Contamination-free filling process may speed vaccine manufacturing
BY STEVE SMITH
STAMFORD, Conn.—A contamination-free filling process for injectables, developed by InTact Filling systems, a subsidiary of Medical Instill Inc. (www.medinstill.com), promises higher safety levels and lower operating costs for pharmaceutical producers.
The glass or plastic vial in the InTact filling system features a proprietary pre-sterilized and re-sealable stopper. The containers are filled with a non-coring needle, then re-sealed for purity with a low-energy laser.
The InTact process is based on a closed filling system, using pre-assembled and sterilized glass or plastic containers that are filled through a stopper by a non-coring and sterile needle. The stopper is then resealed with a low-energy laser to create a pure barrier, eliminating the need to add germ-destroying chemicals.
Last August, the system achieved third-party performance qualification and microbiological validation, with no microbiological contamination found in three media fills of 10,000 vials each.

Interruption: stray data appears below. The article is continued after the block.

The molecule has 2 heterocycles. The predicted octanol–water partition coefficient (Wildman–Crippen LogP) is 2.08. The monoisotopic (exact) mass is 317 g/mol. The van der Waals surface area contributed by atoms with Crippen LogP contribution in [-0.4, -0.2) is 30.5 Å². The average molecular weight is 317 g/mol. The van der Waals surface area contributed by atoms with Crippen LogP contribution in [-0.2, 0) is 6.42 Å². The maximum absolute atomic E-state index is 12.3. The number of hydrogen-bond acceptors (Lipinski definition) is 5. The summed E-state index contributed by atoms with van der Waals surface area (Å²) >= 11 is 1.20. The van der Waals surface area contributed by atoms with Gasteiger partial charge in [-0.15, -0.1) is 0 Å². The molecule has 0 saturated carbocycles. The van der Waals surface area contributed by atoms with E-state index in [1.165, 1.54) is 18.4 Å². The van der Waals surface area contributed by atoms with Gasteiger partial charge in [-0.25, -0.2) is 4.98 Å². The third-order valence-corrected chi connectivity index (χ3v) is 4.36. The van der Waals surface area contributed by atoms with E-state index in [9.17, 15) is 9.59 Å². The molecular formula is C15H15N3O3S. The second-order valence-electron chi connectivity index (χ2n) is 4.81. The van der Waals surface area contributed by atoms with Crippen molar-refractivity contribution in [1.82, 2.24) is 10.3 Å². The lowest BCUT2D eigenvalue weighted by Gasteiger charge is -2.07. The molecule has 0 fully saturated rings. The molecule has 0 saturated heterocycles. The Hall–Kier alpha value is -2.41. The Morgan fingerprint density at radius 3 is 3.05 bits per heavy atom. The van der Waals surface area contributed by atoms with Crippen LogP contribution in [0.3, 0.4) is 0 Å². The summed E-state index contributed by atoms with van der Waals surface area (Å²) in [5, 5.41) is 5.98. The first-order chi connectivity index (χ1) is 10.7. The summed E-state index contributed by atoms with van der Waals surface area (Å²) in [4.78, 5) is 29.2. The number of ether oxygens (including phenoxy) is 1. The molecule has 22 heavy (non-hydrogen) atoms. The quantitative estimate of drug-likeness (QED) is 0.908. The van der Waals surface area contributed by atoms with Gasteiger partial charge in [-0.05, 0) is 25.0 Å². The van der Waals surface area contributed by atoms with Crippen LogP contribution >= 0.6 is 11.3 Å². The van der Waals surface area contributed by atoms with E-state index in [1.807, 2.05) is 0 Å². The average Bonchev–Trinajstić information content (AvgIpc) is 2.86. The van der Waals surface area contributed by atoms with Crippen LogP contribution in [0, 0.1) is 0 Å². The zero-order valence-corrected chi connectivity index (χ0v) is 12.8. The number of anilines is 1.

Dr. Daniel Py, Sc.D, chairman of MedInstill, says InTact represents "a paradigm shift away from current filling technologies and toward innovative, simple technologies with far-reaching applications beyond pharmaceuticals."
The company says its filling process allows for easier storage, quicker filling, and faster turnaround from storage to syringe. InTact also enables vaccine production in smaller and more mobile situations, and is designed to be faster and less expensive than traditional filling methods.
"One of the factors contributing to the flu vaccine shortage is the inability of companies to guarantee a sterile environment for the injectables," says Dr. Py. "Our process solves this problem by allowing manufacturers to have greater confidence in sterility, turn around new vaccines quickly, and respond to shortages without fear of contamination."
In October, MedInstill granted exclusive rights for the InTact process until 2021 to GlaxoSmithKline Biologicals (GSK-Bio), which intends to use the technology in its pharmaceutical manufacturing and offer it to the rest of the industry through its Belgian subsidiary, Aseptic Technologies.
"This unique, new filling method will provide aseptically processed products with exceptionally high sterility assurance levels through very simple technologies," says GSK-Bio President Jean Stephenne. "It will totally change the way terminally sterilized injectable products are manufactured in the pharmaceutical industry."